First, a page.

Adaptation Analysis: Graham Greene’s and Neil Jordan’s The End of the Affair

My film adaptation series continues on my Cinematic Syntax with an examination of Graham Greene’s The End of The Affair and Neil Jordan’s adaptation. Surprisingly, this is the first novel I have written an adaptation analysis on and I am not disappointed with the novel chosen. For useful information, I use John Desmond’s chapter on “The Novel” in his book (Adaptation: Studying Film and Literature) throughout the piece, and make it clear that it is necessary to cut when adapting a novel because of the sheer amount of content. A film sticks to an average run-time of two hours, give or take, so it cannot fully contain the immensity of a novel. Without further delay, here is The End of the Affair.

The adaptation of Graham Greene’s The End of The Affair successfully portrays the story’s general themes. Some themes in both versions are the struggles with religious belief and unbelief, the effect of the miraculous, the power of love, and marriage as safety. In an interesting move, director Neil Jordan omits Greene’s references to love and hate inextricably tied as two sides of the same coin. Although the film opens: “this is a diary of hate,” which is truncated compared to Bendrix, who is the main character, and his constant rumination: “So this is a record of hate far more of love…” (1) it does not seem to connect love and hate as much as Greene’s original.  In contrast to the original, the film’s ending is reordered with scenes that occur earlier in the novel. Although Jordan keeps Bendrix as a writer in the film, Greene’s novel solidifies the writer’s process, lifestyle, and routine. Greene’s reference to many aspects of writing seems to be his personal meditation on the profession. However, for Jordan’s he chose to visually emphasize the style and sounds associated with his character’s trade (typewriter, zooming into a sheet of paper, and clicking). One of the most notable choices for the novel is its use of the temporal. Greene cleverly switches between different stages of WW2— all shown through various stages of an affair. To comment on this, Jordan uses cinematic techniques to interrupt the present with flashbacks of the past.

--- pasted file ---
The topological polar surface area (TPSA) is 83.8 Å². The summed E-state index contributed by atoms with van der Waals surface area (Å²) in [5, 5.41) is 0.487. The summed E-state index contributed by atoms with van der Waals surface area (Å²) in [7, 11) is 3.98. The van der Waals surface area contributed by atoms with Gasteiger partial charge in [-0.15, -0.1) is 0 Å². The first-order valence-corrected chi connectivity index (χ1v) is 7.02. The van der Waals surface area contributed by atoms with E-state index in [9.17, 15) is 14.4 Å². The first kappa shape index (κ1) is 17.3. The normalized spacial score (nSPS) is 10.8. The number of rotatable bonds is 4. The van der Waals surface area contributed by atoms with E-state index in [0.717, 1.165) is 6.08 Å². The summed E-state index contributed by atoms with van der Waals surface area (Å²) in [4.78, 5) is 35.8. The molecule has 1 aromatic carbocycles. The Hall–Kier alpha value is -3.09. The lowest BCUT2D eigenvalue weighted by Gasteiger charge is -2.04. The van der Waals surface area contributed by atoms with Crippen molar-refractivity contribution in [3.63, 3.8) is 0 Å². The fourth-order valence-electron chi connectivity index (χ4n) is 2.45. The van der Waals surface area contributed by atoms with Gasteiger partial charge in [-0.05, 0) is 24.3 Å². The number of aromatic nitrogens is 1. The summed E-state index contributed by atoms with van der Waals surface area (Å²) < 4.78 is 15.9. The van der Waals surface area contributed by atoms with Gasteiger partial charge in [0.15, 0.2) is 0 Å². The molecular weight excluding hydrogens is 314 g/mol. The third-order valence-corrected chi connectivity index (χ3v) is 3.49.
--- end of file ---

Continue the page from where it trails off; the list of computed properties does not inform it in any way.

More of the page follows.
Continue reading